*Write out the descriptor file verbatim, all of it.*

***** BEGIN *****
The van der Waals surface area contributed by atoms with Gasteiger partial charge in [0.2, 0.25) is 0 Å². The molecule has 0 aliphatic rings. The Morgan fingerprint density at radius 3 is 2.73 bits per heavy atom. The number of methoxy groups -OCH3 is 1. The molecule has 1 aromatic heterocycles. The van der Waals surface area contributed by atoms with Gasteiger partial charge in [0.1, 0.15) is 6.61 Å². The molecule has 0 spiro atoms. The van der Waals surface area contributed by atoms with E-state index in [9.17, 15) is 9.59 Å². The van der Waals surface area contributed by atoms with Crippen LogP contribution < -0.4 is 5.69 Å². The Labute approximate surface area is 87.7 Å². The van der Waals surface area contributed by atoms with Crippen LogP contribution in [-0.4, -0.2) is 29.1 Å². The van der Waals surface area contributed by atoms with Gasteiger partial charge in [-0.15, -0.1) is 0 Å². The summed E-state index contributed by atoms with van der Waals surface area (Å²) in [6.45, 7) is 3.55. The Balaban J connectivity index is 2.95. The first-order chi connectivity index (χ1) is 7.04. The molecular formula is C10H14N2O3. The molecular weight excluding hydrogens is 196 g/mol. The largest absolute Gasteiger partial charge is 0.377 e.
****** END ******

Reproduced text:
The van der Waals surface area contributed by atoms with Gasteiger partial charge in [0.2, 0.25) is 0 Å². The molecule has 0 aliphatic rings. The Morgan fingerprint density at radius 3 is 2.73 bits per heavy atom. The number of methoxy groups -OCH3 is 1. The molecule has 1 aromatic heterocycles. The van der Waals surface area contributed by atoms with Gasteiger partial charge in [0.1, 0.15) is 6.61 Å². The molecule has 0 spiro atoms. The van der Waals surface area contributed by atoms with E-state index in [9.17, 15) is 9.59 Å². The van der Waals surface area contributed by atoms with Crippen LogP contribution < -0.4 is 5.69 Å². The Labute approximate surface area is 87.7 Å². The van der Waals surface area contributed by atoms with Crippen LogP contribution in [-0.4, -0.2) is 29.1 Å². The van der Waals surface area contributed by atoms with Gasteiger partial charge in [-0.15, -0.1) is 0 Å². The summed E-state index contributed by atoms with van der Waals surface area (Å²) in [6.45, 7) is 3.55. The Balaban J connectivity index is 2.95. The first-order chi connectivity index (χ1) is 7.04. The molecular formula is C10H14N2O3. The molecular weight excluding hydrogens is 196 g/mol. The largest absolute Gasteiger partial charge is 0.377 e.